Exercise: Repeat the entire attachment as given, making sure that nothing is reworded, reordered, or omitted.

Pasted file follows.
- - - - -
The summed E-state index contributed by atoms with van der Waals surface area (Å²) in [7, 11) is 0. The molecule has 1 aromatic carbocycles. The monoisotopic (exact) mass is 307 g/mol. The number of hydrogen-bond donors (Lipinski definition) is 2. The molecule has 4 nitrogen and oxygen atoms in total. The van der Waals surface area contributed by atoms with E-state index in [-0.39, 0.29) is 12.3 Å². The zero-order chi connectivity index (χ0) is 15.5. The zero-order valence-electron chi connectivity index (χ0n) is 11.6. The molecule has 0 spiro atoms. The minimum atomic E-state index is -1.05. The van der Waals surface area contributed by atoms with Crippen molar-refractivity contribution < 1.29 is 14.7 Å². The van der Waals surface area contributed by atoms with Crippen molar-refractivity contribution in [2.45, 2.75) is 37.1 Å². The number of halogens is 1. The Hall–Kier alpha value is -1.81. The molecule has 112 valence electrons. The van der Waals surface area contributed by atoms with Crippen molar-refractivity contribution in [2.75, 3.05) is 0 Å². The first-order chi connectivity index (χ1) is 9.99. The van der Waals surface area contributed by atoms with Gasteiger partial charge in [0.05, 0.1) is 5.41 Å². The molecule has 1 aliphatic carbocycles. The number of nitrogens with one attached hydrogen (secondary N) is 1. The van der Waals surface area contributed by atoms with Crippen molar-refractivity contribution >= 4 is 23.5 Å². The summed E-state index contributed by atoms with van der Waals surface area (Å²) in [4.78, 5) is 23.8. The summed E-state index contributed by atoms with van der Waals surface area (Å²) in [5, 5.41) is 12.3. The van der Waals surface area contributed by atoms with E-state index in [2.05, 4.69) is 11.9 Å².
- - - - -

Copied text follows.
The summed E-state index contributed by atoms with van der Waals surface area (Å²) in [7, 11) is 0. The molecule has 1 aromatic carbocycles. The monoisotopic (exact) mass is 307 g/mol. The number of hydrogen-bond donors (Lipinski definition) is 2. The molecule has 4 nitrogen and oxygen atoms in total. The van der Waals surface area contributed by atoms with E-state index in [-0.39, 0.29) is 12.3 Å². The zero-order chi connectivity index (χ0) is 15.5. The zero-order valence-electron chi connectivity index (χ0n) is 11.6. The molecule has 0 spiro atoms. The minimum atomic E-state index is -1.05. The van der Waals surface area contributed by atoms with Crippen molar-refractivity contribution < 1.29 is 14.7 Å². The van der Waals surface area contributed by atoms with Crippen molar-refractivity contribution in [2.45, 2.75) is 37.1 Å². The number of halogens is 1. The Hall–Kier alpha value is -1.81. The molecule has 112 valence electrons. The van der Waals surface area contributed by atoms with Crippen molar-refractivity contribution in [2.75, 3.05) is 0 Å². The first-order chi connectivity index (χ1) is 9.99. The van der Waals surface area contributed by atoms with Gasteiger partial charge in [0.05, 0.1) is 5.41 Å². The molecule has 1 aliphatic carbocycles. The number of nitrogens with one attached hydrogen (secondary N) is 1. The van der Waals surface area contributed by atoms with Crippen molar-refractivity contribution >= 4 is 23.5 Å². The summed E-state index contributed by atoms with van der Waals surface area (Å²) in [4.78, 5) is 23.8. The summed E-state index contributed by atoms with van der Waals surface area (Å²) in [5, 5.41) is 12.3. The van der Waals surface area contributed by atoms with E-state index in [2.05, 4.69) is 11.9 Å².